We can also change its font, size, and color from the list of properties.

When we work with ActiveX Controls, the Developer > Controls >
Design Mode button is activated.

To view the Properties window, click on the Developer > Controls >
Properties command.

The Click event procedure can now be associated with this new object
by titling the sub procedure
– Sub cmdButton_Click()

26
Command Button

Let us add a command button to
perform one of the filtering
macros we previously wrote in
VBA and set the following
properties.

For example:
– Name = cmdHongKong_Click()
– Caption = “View Hong Kong
Flights”
27
Event Procedure

We can now copy and paste the code for this macro to a new sub
procedure as follows.

This title is automatically generated when we select the command button
cmdHongKong from the list of objects and then select Click from the list
of events.
28
Figure 12.16



Return to Excel to test the functionality of this button.
Make sure that we are no longer in Design View. To activate or
deactivate the Design View, click on Developer > Controls > Design
View command.
Click “View Hong Kong Flights” and see that the filtering works correctly.
29
Figure 12.17

Similar Command Buttons can be created for the other macros we have
previously recorded.

Let now use the Form Controls listed on the Insert drop-down dialog box.

Click on the Button object, and
then click somewhere on the
spreadsheet.

The Assign Macro dialog box
appears.
30
Figures 12.18 and 12.19

Right-click on the Button to activate the shortcut menu. Use the Edit Text
option to edit the caption of this button.

Select the Format Control… option on the shortcut menu to modify the
format of this Button.
31
Buttons

Assign a macro
to each new
button
respectively.
32
Customizing the Ribbon and Quick Access Toolbar

We can create new tabs and groups on the Ribbon with icons designated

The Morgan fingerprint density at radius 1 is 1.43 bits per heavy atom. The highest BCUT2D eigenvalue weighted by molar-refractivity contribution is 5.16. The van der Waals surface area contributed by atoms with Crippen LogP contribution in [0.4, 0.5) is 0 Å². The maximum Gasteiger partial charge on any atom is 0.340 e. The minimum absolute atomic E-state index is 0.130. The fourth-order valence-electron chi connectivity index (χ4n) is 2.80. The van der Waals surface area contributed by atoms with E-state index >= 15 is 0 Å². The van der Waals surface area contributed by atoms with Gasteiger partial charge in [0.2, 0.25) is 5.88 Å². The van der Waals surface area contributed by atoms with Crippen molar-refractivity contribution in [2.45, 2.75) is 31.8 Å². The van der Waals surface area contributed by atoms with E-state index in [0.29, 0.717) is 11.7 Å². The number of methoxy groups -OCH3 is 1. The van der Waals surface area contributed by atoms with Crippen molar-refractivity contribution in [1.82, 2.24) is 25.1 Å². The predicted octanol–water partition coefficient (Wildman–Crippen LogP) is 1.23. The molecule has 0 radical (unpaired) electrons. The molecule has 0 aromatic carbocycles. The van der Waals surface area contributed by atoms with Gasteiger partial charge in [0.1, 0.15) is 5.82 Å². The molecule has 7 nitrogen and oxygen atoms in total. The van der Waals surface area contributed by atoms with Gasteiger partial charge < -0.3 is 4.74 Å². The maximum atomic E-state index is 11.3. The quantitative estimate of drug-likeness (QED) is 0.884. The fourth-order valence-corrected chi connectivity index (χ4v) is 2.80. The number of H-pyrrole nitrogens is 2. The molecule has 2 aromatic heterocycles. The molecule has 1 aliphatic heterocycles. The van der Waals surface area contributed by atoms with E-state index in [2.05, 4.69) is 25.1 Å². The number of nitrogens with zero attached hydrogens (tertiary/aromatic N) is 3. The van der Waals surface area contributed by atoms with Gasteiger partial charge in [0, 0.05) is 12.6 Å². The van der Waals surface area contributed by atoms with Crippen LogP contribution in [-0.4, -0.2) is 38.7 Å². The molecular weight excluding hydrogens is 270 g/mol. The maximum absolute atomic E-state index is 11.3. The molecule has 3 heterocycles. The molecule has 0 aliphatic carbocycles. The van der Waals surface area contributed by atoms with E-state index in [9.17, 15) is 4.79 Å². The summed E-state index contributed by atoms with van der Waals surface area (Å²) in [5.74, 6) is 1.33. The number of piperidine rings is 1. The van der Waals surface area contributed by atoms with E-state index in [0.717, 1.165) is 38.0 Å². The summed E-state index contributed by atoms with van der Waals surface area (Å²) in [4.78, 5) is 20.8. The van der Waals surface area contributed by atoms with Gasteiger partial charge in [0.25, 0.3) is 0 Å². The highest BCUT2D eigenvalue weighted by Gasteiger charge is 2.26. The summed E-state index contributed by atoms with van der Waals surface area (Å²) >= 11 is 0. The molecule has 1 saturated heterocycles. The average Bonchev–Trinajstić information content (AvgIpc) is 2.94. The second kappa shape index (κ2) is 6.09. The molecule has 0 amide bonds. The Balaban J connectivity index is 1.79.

for each macro.

We can also add macros to the Quick Access Toolbar to reach faster to
macros that we frequently use.

To customize the Ribbon, right-click on the Ribbon, and then select
Customize the Ribbon from the list of options presented.
33
Figure 12.21

Excel gives the options to:
– Add groups of command buttons to an existing tab of the Ribbon.
– Create a new tab.
34
Creating a New Tab

Press the New Tab button in the bottom right side of Excel Options
dialog box.

Select the New Tab (Custom) from the Main Tabs list, and then click-on
the Rename button.

Title the tab “MyMacros”.
35
Figure 12.23

To add two new Groups under this tab: click on the New Group button.

Select the New Group (Custom) listed under MyMacros, and click on
the Rename button to title these groups.
36
Figure 12.24

We can also assign an icon to each command using the selection
provided by Excel.

Use the Move up arrow of Excel Options dialog box to relocate the new
tab right after the Home tab in the Ribbon.
37
Figure 12.25

Customize the Quick Access Toolbar.
– For example, to add the “ViewAllFFlights” macro, right click on MyMacros >
Filter > “All” command.
– Select the Add to Quick Access Toolbar from the list of options presented.
38
Summary



Macros are technically defined as units of VBA code.
Macros can either be created directly with VBA code in the Visual Basic
Editor, or recorded in Excel.
Steps to Record a Macro:
– 1. Click on: Developer tab > Code group > Record Macro button.
– 2. Perform a sequence of actions in Excel.
– 3. Click on: Developer tab > Code group > Stop Recording button.




Events are actions that can take place in the Excel window that cause an
action to occur in the VBA code.
An event procedure is just like a sub procedure, except that it is
associated with a particular action of an Excel object.
Creating buttons as a user interface can greatly aid a user unfamiliar with
macros to perform desired functions.
The user can customize the Ribbon or the Quick Access Toolbar by
adding icons of macros that are frequently used.
39
Additional Links

(place links here)
40